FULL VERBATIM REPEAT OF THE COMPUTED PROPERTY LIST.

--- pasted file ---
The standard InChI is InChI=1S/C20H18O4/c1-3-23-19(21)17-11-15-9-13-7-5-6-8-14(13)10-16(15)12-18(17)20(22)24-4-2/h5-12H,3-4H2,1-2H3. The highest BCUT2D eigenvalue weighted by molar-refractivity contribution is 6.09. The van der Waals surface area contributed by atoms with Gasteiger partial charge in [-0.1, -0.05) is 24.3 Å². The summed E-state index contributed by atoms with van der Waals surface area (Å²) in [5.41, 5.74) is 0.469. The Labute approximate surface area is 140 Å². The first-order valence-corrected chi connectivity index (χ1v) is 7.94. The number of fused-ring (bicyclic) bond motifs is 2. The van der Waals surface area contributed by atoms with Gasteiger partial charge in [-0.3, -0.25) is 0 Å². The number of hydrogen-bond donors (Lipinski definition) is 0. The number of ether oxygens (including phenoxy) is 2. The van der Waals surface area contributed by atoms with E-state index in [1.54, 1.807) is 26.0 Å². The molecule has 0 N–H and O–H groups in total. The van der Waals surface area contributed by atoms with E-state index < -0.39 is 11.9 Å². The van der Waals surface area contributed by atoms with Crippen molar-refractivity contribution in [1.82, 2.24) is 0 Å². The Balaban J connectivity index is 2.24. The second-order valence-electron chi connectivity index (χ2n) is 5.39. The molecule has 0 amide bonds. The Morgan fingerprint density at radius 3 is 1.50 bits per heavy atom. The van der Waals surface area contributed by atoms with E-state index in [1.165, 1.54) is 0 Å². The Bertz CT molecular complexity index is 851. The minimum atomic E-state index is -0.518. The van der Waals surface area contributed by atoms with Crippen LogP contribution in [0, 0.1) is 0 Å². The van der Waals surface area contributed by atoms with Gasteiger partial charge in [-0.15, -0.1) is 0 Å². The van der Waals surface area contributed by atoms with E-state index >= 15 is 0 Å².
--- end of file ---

The standard InChI is InChI=1S/C20H18O4/c1-3-23-19(21)17-11-15-9-13-7-5-6-8-14(13)10-16(15)12-18(17)20(22)24-4-2/h5-12H,3-4H2,1-2H3. The highest BCUT2D eigenvalue weighted by molar-refractivity contribution is 6.09. The van der Waals surface area contributed by atoms with Gasteiger partial charge in [-0.1, -0.05) is 24.3 Å². The summed E-state index contributed by atoms with van der Waals surface area (Å²) in [5.41, 5.74) is 0.469. The Labute approximate surface area is 140 Å². The first-order valence-corrected chi connectivity index (χ1v) is 7.94. The number of fused-ring (bicyclic) bond motifs is 2. The van der Waals surface area contributed by atoms with Gasteiger partial charge in [-0.3, -0.25) is 0 Å². The number of hydrogen-bond donors (Lipinski definition) is 0. The number of ether oxygens (including phenoxy) is 2. The van der Waals surface area contributed by atoms with E-state index in [1.54, 1.807) is 26.0 Å². The molecule has 0 N–H and O–H groups in total. The van der Waals surface area contributed by atoms with E-state index < -0.39 is 11.9 Å². The van der Waals surface area contributed by atoms with Crippen molar-refractivity contribution in [1.82, 2.24) is 0 Å². The Balaban J connectivity index is 2.24. The second-order valence-electron chi connectivity index (χ2n) is 5.39. The molecule has 0 amide bonds. The Morgan fingerprint density at radius 3 is 1.50 bits per heavy atom. The van der Waals surface area contributed by atoms with E-state index in [1.165, 1.54) is 0 Å². The Bertz CT molecular complexity index is 851. The minimum atomic E-state index is -0.518. The van der Waals surface area contributed by atoms with Crippen LogP contribution in [0, 0.1) is 0 Å². The van der Waals surface area contributed by atoms with Gasteiger partial charge in [-0.15, -0.1) is 0 Å². The van der Waals surface area contributed by atoms with E-state index >= 15 is 0 Å².